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    That was interesting thanks x
     
  7. MsWroe

    MsWroe Active Member

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    Fascinating - will find out more! Does anyone know when Direct Entry Midwifery first started and when it became commonplace? The reason I ask is that I'm sure that becoming a Midwife crossed my mind many many years ago but at the time I was under the impression that you had to be a nurse first - which did not appeal in the slightest!
     
  8. mmitch11

    mmitch11 New Member

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    Im from australia and I cant give exact dates but around 2007-6 uni adelaide offered BMid, so in Oz its very new, the health care system is finally learning the difference between caring for the sick and dying to caring for the well and pure! Id much prefer a midwife to have a BMid than an RNM (post-grad). This means highly skilled midwives = better birth outcomes in the hands of the baby catcher. I dont mean to judge RNs but most of the midwives that ive met that have trained in nursing first dont seem to be as passionate about there work, except for nurses whos prime goal undertaking nursing was to become a midwife.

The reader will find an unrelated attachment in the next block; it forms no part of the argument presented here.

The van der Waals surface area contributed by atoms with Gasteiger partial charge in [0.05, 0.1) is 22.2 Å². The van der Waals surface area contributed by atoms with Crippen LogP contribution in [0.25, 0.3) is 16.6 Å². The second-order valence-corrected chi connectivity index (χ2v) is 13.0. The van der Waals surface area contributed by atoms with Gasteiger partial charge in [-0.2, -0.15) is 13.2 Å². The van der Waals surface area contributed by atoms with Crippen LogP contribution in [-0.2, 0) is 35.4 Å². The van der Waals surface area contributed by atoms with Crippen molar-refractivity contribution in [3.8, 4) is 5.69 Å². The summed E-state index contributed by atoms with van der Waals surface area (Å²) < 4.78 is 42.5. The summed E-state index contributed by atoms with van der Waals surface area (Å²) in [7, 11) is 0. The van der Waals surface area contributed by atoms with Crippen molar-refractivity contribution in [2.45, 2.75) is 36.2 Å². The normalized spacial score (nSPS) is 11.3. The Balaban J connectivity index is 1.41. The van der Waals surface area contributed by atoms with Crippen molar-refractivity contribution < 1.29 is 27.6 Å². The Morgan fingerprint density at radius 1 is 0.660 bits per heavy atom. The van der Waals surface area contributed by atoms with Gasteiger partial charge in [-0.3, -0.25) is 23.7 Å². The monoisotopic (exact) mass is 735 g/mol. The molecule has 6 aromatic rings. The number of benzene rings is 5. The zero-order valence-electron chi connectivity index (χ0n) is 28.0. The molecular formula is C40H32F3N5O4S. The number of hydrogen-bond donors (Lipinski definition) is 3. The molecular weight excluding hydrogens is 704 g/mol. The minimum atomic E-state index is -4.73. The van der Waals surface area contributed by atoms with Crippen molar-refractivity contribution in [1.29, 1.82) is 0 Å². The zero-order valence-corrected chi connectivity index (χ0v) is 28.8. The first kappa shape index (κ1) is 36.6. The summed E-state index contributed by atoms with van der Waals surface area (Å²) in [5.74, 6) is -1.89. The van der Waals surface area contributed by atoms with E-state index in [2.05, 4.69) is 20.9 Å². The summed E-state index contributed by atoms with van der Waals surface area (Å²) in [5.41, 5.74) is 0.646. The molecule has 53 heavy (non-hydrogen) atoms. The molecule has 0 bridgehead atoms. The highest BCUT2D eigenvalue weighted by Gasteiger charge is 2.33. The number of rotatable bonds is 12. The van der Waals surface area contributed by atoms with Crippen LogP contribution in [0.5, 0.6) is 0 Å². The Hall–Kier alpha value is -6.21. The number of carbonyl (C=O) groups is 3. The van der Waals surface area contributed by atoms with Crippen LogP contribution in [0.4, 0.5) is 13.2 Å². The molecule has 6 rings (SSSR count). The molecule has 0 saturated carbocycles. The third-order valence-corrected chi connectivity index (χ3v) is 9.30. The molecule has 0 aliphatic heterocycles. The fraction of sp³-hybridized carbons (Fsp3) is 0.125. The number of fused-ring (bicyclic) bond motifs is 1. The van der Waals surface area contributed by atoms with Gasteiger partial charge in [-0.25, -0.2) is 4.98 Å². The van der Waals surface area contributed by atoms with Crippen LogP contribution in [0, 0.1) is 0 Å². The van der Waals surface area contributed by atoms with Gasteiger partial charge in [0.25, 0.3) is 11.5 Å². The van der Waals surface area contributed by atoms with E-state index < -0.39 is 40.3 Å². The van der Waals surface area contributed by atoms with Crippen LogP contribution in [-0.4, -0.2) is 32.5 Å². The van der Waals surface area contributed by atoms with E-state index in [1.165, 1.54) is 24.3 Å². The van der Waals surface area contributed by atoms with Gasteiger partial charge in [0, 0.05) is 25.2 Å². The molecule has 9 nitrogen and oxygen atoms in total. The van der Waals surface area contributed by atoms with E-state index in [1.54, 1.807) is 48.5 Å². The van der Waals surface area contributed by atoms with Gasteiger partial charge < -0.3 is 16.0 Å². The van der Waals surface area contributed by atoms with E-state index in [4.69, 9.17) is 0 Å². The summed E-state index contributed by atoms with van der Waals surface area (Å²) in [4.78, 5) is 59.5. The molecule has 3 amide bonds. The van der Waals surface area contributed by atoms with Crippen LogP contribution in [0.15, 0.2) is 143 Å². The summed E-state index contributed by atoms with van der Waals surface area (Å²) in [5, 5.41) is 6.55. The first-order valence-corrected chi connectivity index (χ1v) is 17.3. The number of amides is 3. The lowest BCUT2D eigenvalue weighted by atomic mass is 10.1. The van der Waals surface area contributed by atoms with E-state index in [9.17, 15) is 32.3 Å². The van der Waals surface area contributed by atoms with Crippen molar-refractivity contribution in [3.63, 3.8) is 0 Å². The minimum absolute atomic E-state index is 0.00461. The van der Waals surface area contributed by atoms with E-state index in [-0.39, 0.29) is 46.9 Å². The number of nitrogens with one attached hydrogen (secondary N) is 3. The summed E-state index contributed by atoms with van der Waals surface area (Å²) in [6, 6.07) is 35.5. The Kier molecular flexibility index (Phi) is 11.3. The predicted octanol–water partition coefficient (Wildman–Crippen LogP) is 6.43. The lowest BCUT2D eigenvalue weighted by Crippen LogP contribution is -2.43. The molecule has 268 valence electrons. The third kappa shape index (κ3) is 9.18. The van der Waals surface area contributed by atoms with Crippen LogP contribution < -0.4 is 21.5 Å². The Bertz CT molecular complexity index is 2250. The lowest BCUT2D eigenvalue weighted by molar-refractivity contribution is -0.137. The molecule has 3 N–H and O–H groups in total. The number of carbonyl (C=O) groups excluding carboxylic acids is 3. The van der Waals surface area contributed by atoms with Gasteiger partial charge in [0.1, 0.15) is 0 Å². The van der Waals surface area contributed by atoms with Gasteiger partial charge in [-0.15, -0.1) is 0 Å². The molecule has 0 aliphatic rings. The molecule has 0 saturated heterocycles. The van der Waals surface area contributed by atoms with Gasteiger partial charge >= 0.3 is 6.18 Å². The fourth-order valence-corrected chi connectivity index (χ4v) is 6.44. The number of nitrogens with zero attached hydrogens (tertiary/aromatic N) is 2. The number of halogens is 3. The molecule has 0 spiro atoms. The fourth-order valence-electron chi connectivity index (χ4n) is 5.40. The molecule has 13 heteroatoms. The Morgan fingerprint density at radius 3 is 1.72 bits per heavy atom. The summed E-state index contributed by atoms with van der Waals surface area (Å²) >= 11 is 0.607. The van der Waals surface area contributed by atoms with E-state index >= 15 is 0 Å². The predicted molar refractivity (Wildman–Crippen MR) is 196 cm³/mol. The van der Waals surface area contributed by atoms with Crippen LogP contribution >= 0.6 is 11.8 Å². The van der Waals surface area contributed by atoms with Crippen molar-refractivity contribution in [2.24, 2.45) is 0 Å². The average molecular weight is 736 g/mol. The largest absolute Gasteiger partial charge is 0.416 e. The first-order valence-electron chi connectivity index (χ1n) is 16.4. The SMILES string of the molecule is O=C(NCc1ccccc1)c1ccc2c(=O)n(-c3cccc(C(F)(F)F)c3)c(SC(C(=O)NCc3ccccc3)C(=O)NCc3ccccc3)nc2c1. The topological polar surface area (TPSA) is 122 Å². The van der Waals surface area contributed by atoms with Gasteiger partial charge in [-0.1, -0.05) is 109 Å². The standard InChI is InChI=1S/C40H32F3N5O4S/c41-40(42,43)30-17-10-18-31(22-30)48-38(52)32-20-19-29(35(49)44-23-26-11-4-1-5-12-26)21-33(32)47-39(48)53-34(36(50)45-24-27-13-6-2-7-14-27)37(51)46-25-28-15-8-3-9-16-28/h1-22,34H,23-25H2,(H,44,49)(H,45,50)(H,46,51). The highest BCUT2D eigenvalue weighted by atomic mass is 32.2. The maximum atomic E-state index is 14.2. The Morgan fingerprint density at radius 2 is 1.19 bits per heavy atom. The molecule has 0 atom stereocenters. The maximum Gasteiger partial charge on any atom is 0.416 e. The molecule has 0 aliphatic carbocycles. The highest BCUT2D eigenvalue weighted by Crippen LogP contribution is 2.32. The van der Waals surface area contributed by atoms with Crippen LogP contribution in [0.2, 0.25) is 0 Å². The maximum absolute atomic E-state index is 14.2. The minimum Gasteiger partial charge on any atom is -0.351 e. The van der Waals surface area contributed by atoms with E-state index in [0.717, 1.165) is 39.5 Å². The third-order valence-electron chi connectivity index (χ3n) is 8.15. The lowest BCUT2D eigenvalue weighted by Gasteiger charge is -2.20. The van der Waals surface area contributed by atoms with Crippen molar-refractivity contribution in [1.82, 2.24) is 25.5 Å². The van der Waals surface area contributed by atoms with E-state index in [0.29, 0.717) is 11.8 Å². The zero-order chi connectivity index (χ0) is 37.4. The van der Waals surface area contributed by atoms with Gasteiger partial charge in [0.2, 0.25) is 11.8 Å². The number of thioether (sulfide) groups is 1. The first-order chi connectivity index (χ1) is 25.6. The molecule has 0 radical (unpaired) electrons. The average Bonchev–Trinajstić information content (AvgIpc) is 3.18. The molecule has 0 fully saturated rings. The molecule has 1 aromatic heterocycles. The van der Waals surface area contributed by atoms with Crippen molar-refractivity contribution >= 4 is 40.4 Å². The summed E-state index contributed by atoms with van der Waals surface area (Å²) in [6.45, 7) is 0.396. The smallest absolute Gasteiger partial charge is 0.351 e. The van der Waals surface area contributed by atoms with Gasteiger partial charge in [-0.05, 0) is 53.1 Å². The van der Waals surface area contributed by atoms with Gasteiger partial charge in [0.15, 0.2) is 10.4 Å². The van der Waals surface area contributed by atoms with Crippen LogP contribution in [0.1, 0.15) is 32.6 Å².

9. mmitch11

    mmitch11 New Member

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    I should add that im pretty sure "The Farm" Midwives have been training people to become midwives for years, the differnce i guess is that we are required to be registered and therefore acedemic training is necessary, and I think The Farm has been doing that for quite a while.
     
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  10. Shoshana

    Shoshana Member

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    Resurrecting an old thread.....

    - Can't tell you the exact dates, but I started my training in 1989 as a Direct Entrant. At one time several hospitals around the country were offering DE training, but one by one they gradually stopped. All except the one where I trained, which carried on as the only hospital doing the course for about 13 years. I was in the last cohort for this original training programme.

    They then stopped the training for a couple of years whilst a new Diploma course was developed, under the "Project 2000" initiative. I know that my tutors were instrumental in developing the programmes that have since evolved throughout the country. I believe Poole was the next to start the course. And gradually more and more hospitals/Uni's took on DE students. :)